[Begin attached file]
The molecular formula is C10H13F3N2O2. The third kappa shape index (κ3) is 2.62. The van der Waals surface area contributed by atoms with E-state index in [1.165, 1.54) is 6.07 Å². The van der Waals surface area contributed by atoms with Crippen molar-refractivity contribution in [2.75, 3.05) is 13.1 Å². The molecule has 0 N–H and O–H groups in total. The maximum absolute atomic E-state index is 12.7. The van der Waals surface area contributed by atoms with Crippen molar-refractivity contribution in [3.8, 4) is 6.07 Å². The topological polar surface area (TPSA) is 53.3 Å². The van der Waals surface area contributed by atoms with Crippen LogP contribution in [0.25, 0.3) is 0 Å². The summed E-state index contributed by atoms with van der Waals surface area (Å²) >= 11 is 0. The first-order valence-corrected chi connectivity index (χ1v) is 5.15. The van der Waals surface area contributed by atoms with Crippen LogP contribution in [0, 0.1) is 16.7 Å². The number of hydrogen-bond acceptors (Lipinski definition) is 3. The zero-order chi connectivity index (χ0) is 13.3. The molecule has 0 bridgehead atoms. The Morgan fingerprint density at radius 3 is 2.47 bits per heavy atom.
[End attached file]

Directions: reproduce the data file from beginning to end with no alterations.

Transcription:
The molecular formula is C10H13F3N2O2. The third kappa shape index (κ3) is 2.62. The van der Waals surface area contributed by atoms with E-state index in [1.165, 1.54) is 6.07 Å². The van der Waals surface area contributed by atoms with Crippen molar-refractivity contribution in [2.75, 3.05) is 13.1 Å². The molecule has 0 N–H and O–H groups in total. The maximum absolute atomic E-state index is 12.7. The van der Waals surface area contributed by atoms with Crippen molar-refractivity contribution in [3.8, 4) is 6.07 Å². The topological polar surface area (TPSA) is 53.3 Å². The van der Waals surface area contributed by atoms with Crippen LogP contribution in [0.25, 0.3) is 0 Å². The summed E-state index contributed by atoms with van der Waals surface area (Å²) >= 11 is 0. The first-order valence-corrected chi connectivity index (χ1v) is 5.15. The van der Waals surface area contributed by atoms with Crippen LogP contribution in [0, 0.1) is 16.7 Å². The number of hydrogen-bond acceptors (Lipinski definition) is 3. The zero-order chi connectivity index (χ0) is 13.3. The molecule has 0 bridgehead atoms. The Morgan fingerprint density at radius 3 is 2.47 bits per heavy atom.